The point is that my relentless narcissism excluded any thought that hey, maybe it took TWO seventeen-year-olds (skip down to the Allman Brothers song, here) to multiply awkwardness into some perfect storm of silences and mis-communications.  It made for a memorable prom, but perhaps not the memories that most pairs take away from that particular night.  For my part, I left a lot unsaid; I wish I’d explained how long I’d waited — nearly three years, from the moment she’d walked in to homeroom — and that I didn’t care if there was no future in it, just to be there tonight with her was magical enough; all the steps — here for pictures, there for dinner, then back to the dance — all the rituals of tux and corsages and shaking the father’s hand — all that blurred together, all matching and missing the visions I’d had in my head for that night.

I’ll leave it there, but hasten to add that my contribution to it was not insignificant; as I’ve noted before, I chose inaction over initiative every time I had the choice.  My life was full of structure at seventeen; the next sixteen years have been filled with terror and learning at having that safety net slowly but surely cut away strand by strand until I learned (am learning) how and why to enjoy the moment for what it is, not compared to some ineffable ideal.


Pegler Party

17 September 2008

Dear J-

We grow good people in our small towns, with honesty and sincerity and dignity.

— from Sarah Palin’s speech at the RNC (now attributed to Westbrook Pegler)

Well, it certainly made for a nice little paean to the joys of small-town life; I’m sure it resonated in a lot of heads, mine included (we grew up in Cheney, less than eight thousand people).  But at the same time, there’s a ton of reasons that I never moved back to a small town.  When we were looking to places to live after theVet graduated from Davis, the choice boiled down to either San Diego or Clearlake, a bucolic place where the local crime sheet was filled with tales of dogs breaking into houses and consuming food left lying out.  I thought that we had made a mistake, but now I can’t say we did.

There’s a certain naivete in trusting blindly in a populist view; free from the corrupting, decadent influences of city life and higher education, you’d think that moral values would blossom.  Back in Cheney — the entire eastern half of Washington, really — we threw out the sitting Speaker of the House, Tom Foley, in favor of a fast-talking George Nethercutt, who advocated term limits.  DC politics were in for a change.  No more business as usual, no more good old boy network, here we’d finally have a break from the same representation we’d kept for the last thirty years.  And then, breaking his own pledge and central tenet, he ran for a third term explaining that hey, he’d just got there and now he’d have a real opportunity to change things.  And better yet, we bought it and re-elected him.  So there’s a vote for the corrupting influence of politics, right?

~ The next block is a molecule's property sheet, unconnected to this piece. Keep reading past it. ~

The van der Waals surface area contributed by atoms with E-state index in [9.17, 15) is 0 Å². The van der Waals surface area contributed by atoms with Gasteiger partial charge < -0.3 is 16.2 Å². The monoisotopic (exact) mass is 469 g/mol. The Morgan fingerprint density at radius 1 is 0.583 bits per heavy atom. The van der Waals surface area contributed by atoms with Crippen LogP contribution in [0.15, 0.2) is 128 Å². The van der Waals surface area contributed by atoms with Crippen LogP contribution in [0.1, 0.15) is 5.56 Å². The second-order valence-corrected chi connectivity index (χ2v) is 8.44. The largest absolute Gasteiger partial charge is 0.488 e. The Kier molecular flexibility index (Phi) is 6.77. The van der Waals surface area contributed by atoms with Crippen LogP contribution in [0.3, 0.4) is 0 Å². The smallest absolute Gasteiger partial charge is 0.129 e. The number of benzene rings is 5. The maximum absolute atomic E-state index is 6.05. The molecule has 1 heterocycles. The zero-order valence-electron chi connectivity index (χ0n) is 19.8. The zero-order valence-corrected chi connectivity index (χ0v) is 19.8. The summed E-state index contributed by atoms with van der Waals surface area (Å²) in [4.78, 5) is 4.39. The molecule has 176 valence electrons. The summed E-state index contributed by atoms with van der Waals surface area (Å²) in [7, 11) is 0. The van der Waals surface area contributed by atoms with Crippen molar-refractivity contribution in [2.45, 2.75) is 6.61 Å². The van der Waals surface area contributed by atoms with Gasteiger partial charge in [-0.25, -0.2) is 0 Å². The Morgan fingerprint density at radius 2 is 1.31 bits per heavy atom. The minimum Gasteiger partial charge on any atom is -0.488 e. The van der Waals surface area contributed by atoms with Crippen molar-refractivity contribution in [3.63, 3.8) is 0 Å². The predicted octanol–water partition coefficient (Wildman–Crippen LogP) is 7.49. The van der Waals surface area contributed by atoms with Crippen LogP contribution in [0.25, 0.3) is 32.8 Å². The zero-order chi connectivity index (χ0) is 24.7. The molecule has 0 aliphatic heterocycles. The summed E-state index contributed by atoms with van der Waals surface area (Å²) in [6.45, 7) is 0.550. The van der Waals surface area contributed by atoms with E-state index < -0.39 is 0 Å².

The cynic in me believes that it was Nethercutt’s plan all along.  We believe in the myth of outside corrupting forces because it absolves us from blame.  Not my fault, if I hadn’t been exposed to that, after all … It’s funny when you consider the source of that small-town homily; as The Wall Street Journal reports, the author, Westbrook Pegler, was little more than an unrepentantly self-described racist.  Why should we live with the regurgitated lies of a half century ago?  We live in an era where lies grow lives when repeated often enough.  A casual disregard for the truth, for verifying sources, for excessive hyperbole is almost de rigeur now, unfortunately.  Where do we continue from here?  How can we trust someone like this?


The Nicest Yearbook Entry

5 November 2006

Dawn Mosher, I have your 1992 yearbook. It’s my oversight — I chose not to buy any sort of class of ’92 memorabilia (stupid stupid stupid), so when one came available on eBay, I jumped at it. Embarrassingly, my hairstyle hasn’t improved from those 1992 photographs.


The last two years of junior high, after that first awful shock of having everyone in the school district in your classes, were somewhat better. I settled down a little bit and got yearbooks those years. Most of the time, I didn’t have to use too much whiteout to let my parents peer through them, not that the words were so bad, they just leered frighteningly bold and real from the pages. The nicest entry I ever read in my yearbook was written by someone I hardly knew beyond bumping into a few times in class and yet seemed perceive me more clearly than I even saw myself.


We were the Trojans

5 November 2006

Somehow, when USC says it, it sounds more threatening.


By the time I got to junior high, I became acutely conscious of who I was. Your shoes never match your pants, no matter that they’re corduroy and no one in their right mind would want to wear ugly poop-colored corduroys, to say nothing of your shirt not accessorizing well with your hairstyle, if you want to call that a hairstyle, standing in front of your locker-mirror with a comb and brush all day and all between periods the acrid wafting of AquaNet on the breeze … I’m sure that most of you know what it’s like.